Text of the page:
OK, so HAMP was nowhere near as effective as hoped, but to blame any loan-modification program for “zombie homes” is just silly [“Zombie Homes,” Oct. 6, City Weekly].
As any serious person acknowledges, there are three fundamental reasons why there are more than 2 million homes in the foreclosure process right now, and another 4.2 million homeowners behind on their payments.
1. A lot of people paid too much for their homes and/or put very little down. Prices fell drastically, and now nearly 1 in 4 homes with mortgages are “underwater.”
2. The resulting shock to the economy left many people unemployed, and now they can’t make their mortgage payments, worsening the situation.
3. Some people bought their homes or refinanced during the boom into ARM loans that later adjusted to painfully high rates.
Loan modifications can help people in the last predicament. The first two, not so much.
If you are upside down, a loan mod program might help you if it provides incentives for lenders to make principal reductions. Lenders (especially second lenders) were slow to embrace that idea. They were more willing to reduce your interest rate, despite studies that showed borrowers given principal reductions were less likely to default.
What can a loan-modification program do for you if you’ve lost your job? Provide reduced payments until your unemployment benefits run out—if your lender is willing to cut you some slack even though you don’t have a job and may just end up redefaulting. Many aren’t.
Nevertheless, HAMP got nearly 1.7 million trial loan modifications started, and loan servicers approved 817,000 permanent HAMP loan mods. Granted, only about 700,000 of homeowners who got permanent mods are still current, but that’s 700,000 non-zombie homes still occupied by their owners.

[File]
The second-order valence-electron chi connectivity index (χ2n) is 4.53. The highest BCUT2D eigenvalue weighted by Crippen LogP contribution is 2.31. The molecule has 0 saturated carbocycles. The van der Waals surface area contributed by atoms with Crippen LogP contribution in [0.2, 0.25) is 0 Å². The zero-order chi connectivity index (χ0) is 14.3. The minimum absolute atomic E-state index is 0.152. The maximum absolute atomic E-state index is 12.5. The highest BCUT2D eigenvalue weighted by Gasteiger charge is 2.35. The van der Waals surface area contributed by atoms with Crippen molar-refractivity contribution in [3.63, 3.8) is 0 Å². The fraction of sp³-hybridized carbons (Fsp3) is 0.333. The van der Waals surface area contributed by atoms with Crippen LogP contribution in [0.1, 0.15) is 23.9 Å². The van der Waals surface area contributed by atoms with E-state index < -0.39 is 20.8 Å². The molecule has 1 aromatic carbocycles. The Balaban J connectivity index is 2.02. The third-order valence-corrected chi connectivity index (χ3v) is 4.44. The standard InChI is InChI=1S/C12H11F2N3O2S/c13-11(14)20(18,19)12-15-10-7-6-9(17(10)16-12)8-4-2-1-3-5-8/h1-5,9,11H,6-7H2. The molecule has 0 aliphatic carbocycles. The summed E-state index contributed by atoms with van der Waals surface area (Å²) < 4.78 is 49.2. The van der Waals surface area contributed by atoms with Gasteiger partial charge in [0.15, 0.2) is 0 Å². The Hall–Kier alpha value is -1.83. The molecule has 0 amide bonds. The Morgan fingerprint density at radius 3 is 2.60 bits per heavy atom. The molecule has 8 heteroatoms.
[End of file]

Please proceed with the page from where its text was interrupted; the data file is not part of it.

Here’s another stat you don’t see very often. What happened to those 765,000 homeowners who were in trial HAMP modifications that were cancelled? Forty percent ended up in a non-HAMP loan mod, and nearly 10 percent got current on their loans. Only 15 percent are currently in foreclosure, and only 8 percent have been pushed all the way through the foreclosure process. For HAMP to have helped more borrowers, it would have had to carry a much bigger price tag, either for taxpayers or private investors in mortgage-backed securities (MBS).
The Congressional Budget Office (CBO) has estimated that one plan currently being pondered—letting 3 million underwater homeowners refinance at today’s low mortgage rates—would prevent about 111,000 foreclosures, at a cost to $13 billion to $15 billion for private MBS investors. The government would also lose $4.5 billion on mortgage-backed securities it holds, but would recoup most of that money ($3.9 billion) due to the reduction in defaults, leaving taxpayers to foot the remaining $600 million in costs, according to the CBO.
Now, you could argue—as opponents of government interference in markets have—that HAMP has done more harm than good because it’s slowed down a needed housing-market correction. Those who hold this view think lenders should push delinquent borrowers through the foreclosure process as quickly as possible, because the “shadow inventory” of distressed homes is holding back a recovery. But to suggest that HAMP has created more foreclosures than it’s prevented is to ignore statistics demonstrating that HAMP and loan-modification programs in general have had a stabilizing effect on housing markets by keeping people in their homes.
A recent study by economists at the Federal Reserve Bank of Cleveland found that the negative impact of individual foreclosures on sales prices of neighboring homes is about 2 percent if the home is neither vacant nor delinquent. If back taxes are owed on the home, or if the home is vacant, foreclosed homes can reduce nearby property prices by 7 percent to 8 percent.